Blackberry Lane – Episode 20

DOUGIE PAINTER paused in his work. Goodness, but it was a hot, energy-sapping day. He squatted on his haunches and mopped the sweat from his glistening brow. Just lately he’d been finding his job as a sweep harder.

“Do you want tea,” Kate asked, “or would you rather have a nice cold elderflower cordial?”

“A cold drink would be nice.”

As he started to pack his tools away, there was a knock on the front door before it opened. Marcus’s tall figure entered the kitchen.

“Hello, Mrs Proctor, Mr Painter,” he addressed them both politely. “Excuse me troubling you, but do you have any idea where Maureen is?”

“Hello, love,” Kate said. “The girls are with Archie over in the churchyard. The vicar’s said they can take the grass for hay.”

Marcus was keen to head off, but he noticed Dougie huffing and puffing as he hauled the heavy bag of rods about.

“Here, let me help you,” he offered quickly, grasping the canvas bag and swinging it from the ground with ease.

“Mind you don’t get that uniform sooty or you’ll be on a charge.”

“Don’t worry. If it’s not that it’ll be something else.”

Kate’s ears pricked up. His words had been uttered with a touch of bitterness, which was unlike Marcus.


“Look out,” Stella yelled at Maureen. “Here comes lover boy.”

Maureen glared at her, and casting her rake to one side went to meet him.

“Hello, darling.” They exchanged a fleeting kiss “What is it?”

“I’ve had tonight’s leave withdrawn.”

“Don’t worry,” Maureen said, caressing the side of his face with her hand. “We’ll make up for it next time.”

“If there is a next time. The way they’re acting, I might be confined to base till the end of the war!”

“Now don’t let them get to you.” She looked deeply into his eyes and summoned up a smile.

“Come on, Mo,” Stella’s voice floated across the churchyard, I’m not doin’ this lot all on me own.”

They exchanged another kiss, more lingering this time, not caring who saw them.

“What’s up with him?” Stella asked as Maureen resumed work.

“Like you care.”

“No need to be hoity-toity with me. Not my fault if lover boy’s got himself into trouble at work.”

“He doesn’t get himself into trouble.” She turned on Stella hotly. “They pick on him.”

“Excuse me,” Archie’s voice cut through the bickering, “but are you two going to stand arguing all day?”

“Sorry, Archie.” The girls flounced off in different directions, and resumed their raking.

Maureen still seethed inwardly. It wasn’t fair. Ever since this latest unit of men had arrived, Marcus and his friends had been out of favour.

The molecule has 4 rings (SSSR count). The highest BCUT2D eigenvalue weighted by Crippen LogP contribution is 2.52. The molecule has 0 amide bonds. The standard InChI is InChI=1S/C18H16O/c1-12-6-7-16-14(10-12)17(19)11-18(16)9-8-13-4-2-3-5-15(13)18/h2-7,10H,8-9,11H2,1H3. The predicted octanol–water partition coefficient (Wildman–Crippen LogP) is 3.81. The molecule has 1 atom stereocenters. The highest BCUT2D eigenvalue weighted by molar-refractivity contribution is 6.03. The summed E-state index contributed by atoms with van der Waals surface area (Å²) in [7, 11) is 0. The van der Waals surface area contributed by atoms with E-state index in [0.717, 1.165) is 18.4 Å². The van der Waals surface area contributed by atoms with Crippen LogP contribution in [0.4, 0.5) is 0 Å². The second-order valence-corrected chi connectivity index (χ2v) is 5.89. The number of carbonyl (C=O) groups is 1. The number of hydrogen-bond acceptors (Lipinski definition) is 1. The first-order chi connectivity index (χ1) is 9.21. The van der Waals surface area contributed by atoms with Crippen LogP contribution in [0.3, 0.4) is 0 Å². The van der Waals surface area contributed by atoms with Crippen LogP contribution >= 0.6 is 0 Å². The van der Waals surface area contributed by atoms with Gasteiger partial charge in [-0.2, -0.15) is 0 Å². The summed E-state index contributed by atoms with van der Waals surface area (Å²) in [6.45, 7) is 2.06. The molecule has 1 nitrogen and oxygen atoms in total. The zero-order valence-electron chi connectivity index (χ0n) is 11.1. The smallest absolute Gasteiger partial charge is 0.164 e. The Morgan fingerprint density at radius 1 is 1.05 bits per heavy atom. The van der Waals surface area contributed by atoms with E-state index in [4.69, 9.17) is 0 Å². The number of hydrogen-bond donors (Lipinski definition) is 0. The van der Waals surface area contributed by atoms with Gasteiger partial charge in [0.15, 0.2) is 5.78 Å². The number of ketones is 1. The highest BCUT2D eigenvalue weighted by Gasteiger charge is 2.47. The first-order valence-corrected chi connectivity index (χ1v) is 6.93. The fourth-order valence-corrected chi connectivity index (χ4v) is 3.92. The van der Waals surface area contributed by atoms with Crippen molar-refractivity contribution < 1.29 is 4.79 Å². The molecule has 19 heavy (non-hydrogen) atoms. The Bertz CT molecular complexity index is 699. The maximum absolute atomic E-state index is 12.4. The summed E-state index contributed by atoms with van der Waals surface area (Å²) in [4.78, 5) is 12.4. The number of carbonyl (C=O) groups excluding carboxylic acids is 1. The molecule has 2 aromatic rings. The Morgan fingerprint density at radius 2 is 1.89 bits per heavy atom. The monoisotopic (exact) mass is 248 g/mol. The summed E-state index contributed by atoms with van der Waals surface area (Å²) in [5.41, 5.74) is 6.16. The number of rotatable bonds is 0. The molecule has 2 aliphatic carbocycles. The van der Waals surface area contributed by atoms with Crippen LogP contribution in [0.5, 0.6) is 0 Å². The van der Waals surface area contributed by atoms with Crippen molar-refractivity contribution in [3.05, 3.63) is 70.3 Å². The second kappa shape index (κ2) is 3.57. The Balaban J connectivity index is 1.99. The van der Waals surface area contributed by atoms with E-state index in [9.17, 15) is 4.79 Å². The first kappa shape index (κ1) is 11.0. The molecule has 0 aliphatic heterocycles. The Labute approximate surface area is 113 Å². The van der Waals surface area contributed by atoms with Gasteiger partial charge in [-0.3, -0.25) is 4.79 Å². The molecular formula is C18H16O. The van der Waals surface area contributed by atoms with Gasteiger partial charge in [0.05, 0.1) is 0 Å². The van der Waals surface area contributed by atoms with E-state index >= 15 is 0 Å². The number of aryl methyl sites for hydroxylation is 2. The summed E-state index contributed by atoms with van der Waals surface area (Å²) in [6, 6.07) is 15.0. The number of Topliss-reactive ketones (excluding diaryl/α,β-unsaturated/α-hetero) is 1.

Stella was no longer Maureen’s friend. Maureen suspected she didn’t much like the fact that she’d found a man before her.

Stella had one now, though. Carl had arrived with the new unit of men. Broad-shouldered and blond-haired, he seemed to fulfil all her desires.

Maureen couldn’t stand him. He was so full of himself, she thought. It was a sad ending to a friendship which had begun years before, and a world away, on the streets of Bermondsey.


Children gasped in amazement and delight. With a puff of smoke the silk handkerchief disappeared, soon to be replaced by a white dove!

“How d’you think he does that?” Russ whispered to Frances.

“It’s a trick. He hid the hanky while we all watched the smoke.”

“Yeah, but where did the bird come from?”

“Reckon it must ’ave been in his hat.”

“What, sittin’ on his ’ead?” Marty exclaimed, forgetting he should whisper.

The three of them weren’t, strictly speaking, supposed to be there. This entertainment had been set up for the children living in the harvest camp, but as Russ, Frances and Marty had been working alongside them all day, they’d been invited to sit in.

The harvest camps had been set up by the government. The crop this year was vital to the country’s effort to feed itself, and expected to be immense.

Local people were asked to help feed this army of young workers. Two hot meals a day, and a “pack-up” of sandwiches were what had been deemed necessary.

“And where’s all that supposed to come from?” Kate had asked anybody who happened to be listening, as she busily put together boxes of vegetables, and sorted through her precious rations.

Ted’s attitude was rather different. He was just glad of some help to get his crops in. He couldn’t imagine how he would have managed with just Archie, the girls and himself to do it all.

Inevitably, some of the children had turned out to be more trouble than they were worth. Most, though, had followed instructions.

God, but he was weary of this war!


Tracey Steel

Having worked on a number of magazines over the years, Tracey has found her perfect place on The Friend as she’s obsessed with reading and never goes anywhere without a book! She reads all the PF stories with a mug of tea close by and usually a bit of strong cheese too!